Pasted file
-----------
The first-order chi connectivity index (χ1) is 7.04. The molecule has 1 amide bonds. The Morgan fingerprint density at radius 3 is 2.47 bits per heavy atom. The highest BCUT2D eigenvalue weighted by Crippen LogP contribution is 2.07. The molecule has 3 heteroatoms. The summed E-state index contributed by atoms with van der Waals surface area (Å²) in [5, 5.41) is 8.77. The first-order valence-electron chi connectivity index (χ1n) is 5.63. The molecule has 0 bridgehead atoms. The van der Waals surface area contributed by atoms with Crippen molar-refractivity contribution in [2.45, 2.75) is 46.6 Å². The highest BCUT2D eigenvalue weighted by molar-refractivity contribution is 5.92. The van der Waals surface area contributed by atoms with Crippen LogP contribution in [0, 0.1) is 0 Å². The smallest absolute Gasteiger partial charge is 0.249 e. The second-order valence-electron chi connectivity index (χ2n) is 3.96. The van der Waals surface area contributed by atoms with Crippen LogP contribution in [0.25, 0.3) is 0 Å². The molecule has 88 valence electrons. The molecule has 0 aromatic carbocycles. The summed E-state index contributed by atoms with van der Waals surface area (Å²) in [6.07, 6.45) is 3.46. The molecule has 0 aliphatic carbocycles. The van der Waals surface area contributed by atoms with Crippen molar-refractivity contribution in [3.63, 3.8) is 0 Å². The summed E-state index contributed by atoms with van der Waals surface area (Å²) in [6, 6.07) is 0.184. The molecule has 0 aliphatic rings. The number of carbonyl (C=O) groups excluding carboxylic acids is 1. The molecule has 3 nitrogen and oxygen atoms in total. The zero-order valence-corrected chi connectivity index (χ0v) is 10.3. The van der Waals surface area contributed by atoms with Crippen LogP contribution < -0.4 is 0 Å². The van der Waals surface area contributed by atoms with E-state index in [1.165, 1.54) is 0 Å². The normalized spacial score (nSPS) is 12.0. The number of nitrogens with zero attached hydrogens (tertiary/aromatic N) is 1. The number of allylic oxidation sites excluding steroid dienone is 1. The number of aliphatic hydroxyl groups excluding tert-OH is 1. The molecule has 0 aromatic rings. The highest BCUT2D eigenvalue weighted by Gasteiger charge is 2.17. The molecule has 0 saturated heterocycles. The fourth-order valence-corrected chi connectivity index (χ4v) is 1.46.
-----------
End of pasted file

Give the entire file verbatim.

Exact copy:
The first-order chi connectivity index (χ1) is 7.04. The molecule has 1 amide bonds. The Morgan fingerprint density at radius 3 is 2.47 bits per heavy atom. The highest BCUT2D eigenvalue weighted by Crippen LogP contribution is 2.07. The molecule has 3 heteroatoms. The summed E-state index contributed by atoms with van der Waals surface area (Å²) in [5, 5.41) is 8.77. The first-order valence-electron chi connectivity index (χ1n) is 5.63. The molecule has 0 bridgehead atoms. The van der Waals surface area contributed by atoms with Crippen molar-refractivity contribution in [2.45, 2.75) is 46.6 Å². The highest BCUT2D eigenvalue weighted by molar-refractivity contribution is 5.92. The van der Waals surface area contributed by atoms with Crippen LogP contribution in [0, 0.1) is 0 Å². The smallest absolute Gasteiger partial charge is 0.249 e. The second-order valence-electron chi connectivity index (χ2n) is 3.96. The van der Waals surface area contributed by atoms with Crippen LogP contribution in [0.25, 0.3) is 0 Å². The molecule has 88 valence electrons. The molecule has 0 aromatic carbocycles. The summed E-state index contributed by atoms with van der Waals surface area (Å²) in [6.07, 6.45) is 3.46. The molecule has 0 aliphatic carbocycles. The van der Waals surface area contributed by atoms with Crippen molar-refractivity contribution in [3.63, 3.8) is 0 Å². The summed E-state index contributed by atoms with van der Waals surface area (Å²) in [6, 6.07) is 0.184. The molecule has 0 aliphatic rings. The number of carbonyl (C=O) groups excluding carboxylic acids is 1. The molecule has 3 nitrogen and oxygen atoms in total. The zero-order valence-corrected chi connectivity index (χ0v) is 10.3. The van der Waals surface area contributed by atoms with Crippen LogP contribution < -0.4 is 0 Å². The van der Waals surface area contributed by atoms with E-state index in [1.165, 1.54) is 0 Å². The normalized spacial score (nSPS) is 12.0. The number of nitrogens with zero attached hydrogens (tertiary/aromatic N) is 1. The number of allylic oxidation sites excluding steroid dienone is 1. The number of aliphatic hydroxyl groups excluding tert-OH is 1. The molecule has 0 aromatic rings. The highest BCUT2D eigenvalue weighted by Gasteiger charge is 2.17. The molecule has 0 saturated heterocycles. The fourth-order valence-corrected chi connectivity index (χ4v) is 1.46.